Calculating your bandwidth for VoIP
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A crucial step of planning for a VoIP service is calculating the bandwidth that will be needed.
Bandwidth requirements vary depending on the codec used. Furthermore, a business can’t expect every line will be used concurrently, and packets will be transmitted and received. For instance, normal conversations include a lot of silence, which often means no packets are sent at all.
When using a dedicated data line or Session Initiation Protocol (SIP) trunking provider, it’s important that a business ensures they have adequate bandwidth.
Generally speaking, a SIP trunking service provider will calculate the bandwidth a business needs if it’s being used through a dedicated data line, depending on the number of concurrent calls and the call quality each connection requires.
If a business wants to find out whether their current private branch exchange (PBX) supports SIP trunking, they should do some basic research on the PBX vendor.
Before setting up a VoIP service, a business can test their internet speed using an online tool and should consider their bandwidth allocation.
It’s important to recognise the number of call paths needed as this can help a business determine the amount of bandwidth needed. A business should ask itself whether they will have enough bandwidth when all call paths are being used in addition to regular internet data usage.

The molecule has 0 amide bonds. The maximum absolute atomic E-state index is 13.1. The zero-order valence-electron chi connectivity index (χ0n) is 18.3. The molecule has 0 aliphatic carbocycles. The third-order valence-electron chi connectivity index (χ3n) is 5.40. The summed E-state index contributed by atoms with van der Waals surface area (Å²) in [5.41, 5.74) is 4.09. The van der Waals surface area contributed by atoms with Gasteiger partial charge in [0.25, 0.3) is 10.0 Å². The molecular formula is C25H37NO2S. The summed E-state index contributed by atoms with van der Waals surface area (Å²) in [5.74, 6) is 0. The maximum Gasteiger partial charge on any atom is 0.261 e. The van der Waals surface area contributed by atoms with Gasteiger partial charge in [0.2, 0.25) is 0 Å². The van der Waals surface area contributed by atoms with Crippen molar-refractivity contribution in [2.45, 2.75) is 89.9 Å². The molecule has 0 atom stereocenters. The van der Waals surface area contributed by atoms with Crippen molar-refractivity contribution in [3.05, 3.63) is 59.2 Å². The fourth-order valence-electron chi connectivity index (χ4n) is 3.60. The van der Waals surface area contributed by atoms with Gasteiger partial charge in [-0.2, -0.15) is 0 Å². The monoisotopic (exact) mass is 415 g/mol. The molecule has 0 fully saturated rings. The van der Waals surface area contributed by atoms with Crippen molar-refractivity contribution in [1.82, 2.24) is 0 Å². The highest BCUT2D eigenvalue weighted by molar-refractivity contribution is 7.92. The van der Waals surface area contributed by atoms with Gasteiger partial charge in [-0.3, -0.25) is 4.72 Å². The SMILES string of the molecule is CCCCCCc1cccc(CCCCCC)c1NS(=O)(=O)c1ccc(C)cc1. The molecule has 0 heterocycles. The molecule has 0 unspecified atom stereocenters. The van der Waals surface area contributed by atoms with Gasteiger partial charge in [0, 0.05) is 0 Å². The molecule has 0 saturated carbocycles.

Codecs convert voice into compressed digital data to transmit it over the broadband connection. The quality of a VoIP call is dependent on the codec.
Codecs are typically G.711, G.722, G.723, G.726, and G.729. All of these require different rates of bandwidth, from 8 Kbps to 64 Kbps.
The G.711 codec requires 64 Kbps and is the most commonly used by businesses.
This codec will generally provide good voice quality to a SIP trunk that has a dedicated line.
On top of this, 23 Kbps of IP overhead will be required per call, meaning the total bandwidth required for a G.711 codec is 87 Kbps.
Each of the commonly used codecs are recommended for different situations. For example, G.729’s 8:1 compression ratio provides quality mobile calls and may be a consideration for a business with remote workers.
Latency is a significant issue for VoIP. The ideal latency for a call is in the 250-300ms range both ways, and about 100-150ms one way.
The greater the distance between the sender and receiver, the greater the latency.
One way to test latency is by sending a ping to the chosen SIP provider’s trunk end point, as this will show a business if there are any latency issues.